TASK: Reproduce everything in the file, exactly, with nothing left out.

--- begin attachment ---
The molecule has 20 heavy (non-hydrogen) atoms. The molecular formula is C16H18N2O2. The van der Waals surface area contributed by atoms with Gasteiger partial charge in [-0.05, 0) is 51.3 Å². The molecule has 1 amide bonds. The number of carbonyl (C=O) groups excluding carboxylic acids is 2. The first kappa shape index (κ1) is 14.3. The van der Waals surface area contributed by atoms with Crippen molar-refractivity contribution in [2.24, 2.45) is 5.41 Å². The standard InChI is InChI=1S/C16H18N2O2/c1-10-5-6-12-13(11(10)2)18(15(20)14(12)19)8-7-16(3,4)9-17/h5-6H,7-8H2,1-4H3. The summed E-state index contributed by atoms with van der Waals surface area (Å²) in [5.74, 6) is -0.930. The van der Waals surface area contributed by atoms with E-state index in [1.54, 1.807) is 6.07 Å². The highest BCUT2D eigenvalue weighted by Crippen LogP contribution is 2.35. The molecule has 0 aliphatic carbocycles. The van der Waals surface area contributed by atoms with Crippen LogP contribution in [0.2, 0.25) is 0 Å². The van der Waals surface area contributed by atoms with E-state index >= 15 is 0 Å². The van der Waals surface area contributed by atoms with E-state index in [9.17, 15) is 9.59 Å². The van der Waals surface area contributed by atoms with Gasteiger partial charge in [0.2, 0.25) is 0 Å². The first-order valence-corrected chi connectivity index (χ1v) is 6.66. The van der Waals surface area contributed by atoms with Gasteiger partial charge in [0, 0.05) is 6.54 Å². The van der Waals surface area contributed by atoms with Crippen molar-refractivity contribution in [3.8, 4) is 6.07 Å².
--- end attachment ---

The molecule has 20 heavy (non-hydrogen) atoms. The molecular formula is C16H18N2O2. The van der Waals surface area contributed by atoms with Gasteiger partial charge in [-0.05, 0) is 51.3 Å². The molecule has 1 amide bonds. The number of carbonyl (C=O) groups excluding carboxylic acids is 2. The first kappa shape index (κ1) is 14.3. The van der Waals surface area contributed by atoms with Crippen molar-refractivity contribution in [2.24, 2.45) is 5.41 Å². The standard InChI is InChI=1S/C16H18N2O2/c1-10-5-6-12-13(11(10)2)18(15(20)14(12)19)8-7-16(3,4)9-17/h5-6H,7-8H2,1-4H3. The summed E-state index contributed by atoms with van der Waals surface area (Å²) in [5.74, 6) is -0.930. The van der Waals surface area contributed by atoms with E-state index in [1.54, 1.807) is 6.07 Å². The highest BCUT2D eigenvalue weighted by Crippen LogP contribution is 2.35. The molecule has 0 aliphatic carbocycles. The van der Waals surface area contributed by atoms with Crippen LogP contribution in [0.2, 0.25) is 0 Å². The van der Waals surface area contributed by atoms with E-state index >= 15 is 0 Å². The van der Waals surface area contributed by atoms with E-state index in [9.17, 15) is 9.59 Å². The van der Waals surface area contributed by atoms with Gasteiger partial charge in [0.2, 0.25) is 0 Å². The first-order valence-corrected chi connectivity index (χ1v) is 6.66. The van der Waals surface area contributed by atoms with Gasteiger partial charge in [0, 0.05) is 6.54 Å². The van der Waals surface area contributed by atoms with Crippen molar-refractivity contribution in [3.8, 4) is 6.07 Å².